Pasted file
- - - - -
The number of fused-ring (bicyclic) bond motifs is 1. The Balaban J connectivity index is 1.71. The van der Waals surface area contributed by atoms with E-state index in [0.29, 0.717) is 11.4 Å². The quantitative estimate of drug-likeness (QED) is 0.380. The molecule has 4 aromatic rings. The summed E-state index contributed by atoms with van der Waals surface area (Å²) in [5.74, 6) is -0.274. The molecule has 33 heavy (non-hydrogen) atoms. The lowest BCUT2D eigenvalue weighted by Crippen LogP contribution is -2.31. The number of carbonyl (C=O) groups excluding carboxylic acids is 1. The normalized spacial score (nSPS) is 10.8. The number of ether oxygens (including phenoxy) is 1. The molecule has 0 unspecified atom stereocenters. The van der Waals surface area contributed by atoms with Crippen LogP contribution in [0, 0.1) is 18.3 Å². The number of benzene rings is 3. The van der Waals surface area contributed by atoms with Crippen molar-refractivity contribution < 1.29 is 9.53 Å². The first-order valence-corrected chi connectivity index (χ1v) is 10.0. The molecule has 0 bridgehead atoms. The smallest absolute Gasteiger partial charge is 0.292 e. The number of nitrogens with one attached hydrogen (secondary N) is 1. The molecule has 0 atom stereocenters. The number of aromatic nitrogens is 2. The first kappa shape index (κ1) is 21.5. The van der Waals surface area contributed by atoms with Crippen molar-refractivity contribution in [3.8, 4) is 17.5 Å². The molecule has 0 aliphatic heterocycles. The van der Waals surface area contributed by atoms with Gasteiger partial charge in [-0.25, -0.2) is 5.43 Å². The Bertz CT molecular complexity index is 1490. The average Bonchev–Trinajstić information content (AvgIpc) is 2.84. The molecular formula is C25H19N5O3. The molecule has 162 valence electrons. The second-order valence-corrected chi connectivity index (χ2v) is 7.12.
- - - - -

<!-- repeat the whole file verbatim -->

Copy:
The number of fused-ring (bicyclic) bond motifs is 1. The Balaban J connectivity index is 1.71. The van der Waals surface area contributed by atoms with E-state index in [0.29, 0.717) is 11.4 Å². The quantitative estimate of drug-likeness (QED) is 0.380. The molecule has 4 aromatic rings. The summed E-state index contributed by atoms with van der Waals surface area (Å²) in [5.74, 6) is -0.274. The molecule has 33 heavy (non-hydrogen) atoms. The lowest BCUT2D eigenvalue weighted by Crippen LogP contribution is -2.31. The number of carbonyl (C=O) groups excluding carboxylic acids is 1. The normalized spacial score (nSPS) is 10.8. The number of ether oxygens (including phenoxy) is 1. The molecule has 0 unspecified atom stereocenters. The van der Waals surface area contributed by atoms with Crippen LogP contribution in [0, 0.1) is 18.3 Å². The number of benzene rings is 3. The van der Waals surface area contributed by atoms with Crippen molar-refractivity contribution < 1.29 is 9.53 Å². The first-order valence-corrected chi connectivity index (χ1v) is 10.0. The molecule has 0 bridgehead atoms. The smallest absolute Gasteiger partial charge is 0.292 e. The number of nitrogens with one attached hydrogen (secondary N) is 1. The molecule has 0 atom stereocenters. The number of aromatic nitrogens is 2. The first kappa shape index (κ1) is 21.5. The van der Waals surface area contributed by atoms with Crippen molar-refractivity contribution in [3.8, 4) is 17.5 Å². The molecule has 0 aliphatic heterocycles. The van der Waals surface area contributed by atoms with Gasteiger partial charge in [-0.25, -0.2) is 5.43 Å². The Bertz CT molecular complexity index is 1490. The average Bonchev–Trinajstić information content (AvgIpc) is 2.84. The molecular formula is C25H19N5O3. The molecule has 162 valence electrons. The second-order valence-corrected chi connectivity index (χ2v) is 7.12.